Researchers on Saturday night began revealing the results of a two-year study of 12 immigrant families, most indigenous farmworkers living in Fresno County.
Nearly 40 community members joined the researchers at the Clinica Sierra Vista medical center in southwest Fresno for the presentation of the first of three in-depth reports.
Anthropological field researchers Anna Garcia and Jorge San Juan conducted the study with the mission to understand the day-to-day life of these 12 immigrant families and their daily struggles to overcome disadvantages of having some or all who live in households labeled as what the researchers called "unauthorized immigrants." Most of the families have lived in the U.S. for 10 to 25 years, the researchers said.
The research was sponsored by the Central California-based Binational Center for the Development of the Indigenous Communities and the Portland, Ore.-based Werner-Kohnstamm Family Giving Fund, whose stated mission is to support promising efforts to better the lives of economically and politically disadvantaged individuals, including immigrants.
One of the key findings is probably not a revelation for most: "Farmworkers are still living in poverty," Garcia said.
"Fifty years after we claimed we started a war on poverty, farmworkers -- who are putting the food on the table that we are eating everyday -- are still living in poverty because wages have not advanced, not to a degree where they can make a good living," she added.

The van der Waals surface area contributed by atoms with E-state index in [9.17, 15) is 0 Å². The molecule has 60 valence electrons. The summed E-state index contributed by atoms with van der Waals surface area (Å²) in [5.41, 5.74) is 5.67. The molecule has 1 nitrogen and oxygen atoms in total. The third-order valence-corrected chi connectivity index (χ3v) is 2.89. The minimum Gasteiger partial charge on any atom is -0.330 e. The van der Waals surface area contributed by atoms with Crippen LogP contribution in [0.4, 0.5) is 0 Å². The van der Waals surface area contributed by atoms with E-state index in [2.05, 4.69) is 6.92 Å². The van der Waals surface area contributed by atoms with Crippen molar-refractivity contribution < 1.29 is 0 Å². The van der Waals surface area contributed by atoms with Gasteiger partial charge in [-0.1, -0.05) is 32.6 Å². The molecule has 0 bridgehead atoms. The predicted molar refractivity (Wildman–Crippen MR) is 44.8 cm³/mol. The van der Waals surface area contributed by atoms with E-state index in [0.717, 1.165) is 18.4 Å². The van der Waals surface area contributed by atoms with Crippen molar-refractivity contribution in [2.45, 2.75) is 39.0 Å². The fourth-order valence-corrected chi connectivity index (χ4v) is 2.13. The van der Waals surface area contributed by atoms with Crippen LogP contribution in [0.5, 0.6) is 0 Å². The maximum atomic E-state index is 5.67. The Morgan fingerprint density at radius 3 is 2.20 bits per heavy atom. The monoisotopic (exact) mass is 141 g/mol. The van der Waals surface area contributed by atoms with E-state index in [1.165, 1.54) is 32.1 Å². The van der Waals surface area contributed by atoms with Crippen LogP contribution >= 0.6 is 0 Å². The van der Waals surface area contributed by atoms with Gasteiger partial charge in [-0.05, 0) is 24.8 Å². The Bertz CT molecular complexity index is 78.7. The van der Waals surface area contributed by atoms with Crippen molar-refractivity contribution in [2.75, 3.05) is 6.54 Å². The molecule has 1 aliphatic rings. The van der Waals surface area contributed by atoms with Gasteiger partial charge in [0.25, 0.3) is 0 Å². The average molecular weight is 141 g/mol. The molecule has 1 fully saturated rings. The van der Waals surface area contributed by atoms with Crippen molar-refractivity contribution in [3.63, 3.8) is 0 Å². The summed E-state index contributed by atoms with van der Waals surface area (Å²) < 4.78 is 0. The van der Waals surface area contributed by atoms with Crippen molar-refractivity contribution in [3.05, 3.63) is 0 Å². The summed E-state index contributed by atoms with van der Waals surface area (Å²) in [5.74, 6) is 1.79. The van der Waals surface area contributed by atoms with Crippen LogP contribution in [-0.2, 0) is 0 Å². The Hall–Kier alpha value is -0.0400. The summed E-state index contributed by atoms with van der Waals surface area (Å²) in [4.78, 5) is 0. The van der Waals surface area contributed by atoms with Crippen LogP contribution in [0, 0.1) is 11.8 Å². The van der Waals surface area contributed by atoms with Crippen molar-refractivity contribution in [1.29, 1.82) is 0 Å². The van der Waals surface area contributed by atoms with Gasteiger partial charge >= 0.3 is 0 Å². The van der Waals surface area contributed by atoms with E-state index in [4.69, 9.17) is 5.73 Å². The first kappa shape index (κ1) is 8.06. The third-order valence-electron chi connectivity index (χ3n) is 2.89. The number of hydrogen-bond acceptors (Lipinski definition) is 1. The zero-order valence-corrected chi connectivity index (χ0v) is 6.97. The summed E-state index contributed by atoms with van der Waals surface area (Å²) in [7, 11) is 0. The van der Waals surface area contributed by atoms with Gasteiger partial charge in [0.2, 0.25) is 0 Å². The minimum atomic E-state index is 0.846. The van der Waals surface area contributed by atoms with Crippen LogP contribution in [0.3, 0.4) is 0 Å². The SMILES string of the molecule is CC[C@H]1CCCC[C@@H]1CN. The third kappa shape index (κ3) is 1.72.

Researchers discussed the possible advantages the families would have if immigration reform occurred. Even if there is no immigration reform, the researchers said, their study shows how to improve education and public health programs.
"There is a lot of diversity here in the San Joaquin Valley that a lot of decision makers in government and in the philanthropy community don't adequately understand," said Edward Kissam, co-trustee of WKF Giving Fund. "This is hopefully the beginning of an ongoing process to better understand the immigrant community."
Researchers said it was disconcerting that the majority of parents are not teaching their native tongue to their children. As a consequence, parents are being excluded from their children's daily conversations and lives because the children are immersed in the American culture and only speak in English.
Two boys in the audience understood that point. Ernesto Vasquez, 11, and his 10-year-old brother, Angel, who speak their family's native language of Mixtec in their Fresno home, said everyone should be proud of their cultural heritage.
"We shouldn't be embarrassed," Ernesto said. "It's important for our culture because it's getting extinct ... people don't want to show that they are from another region anymore."
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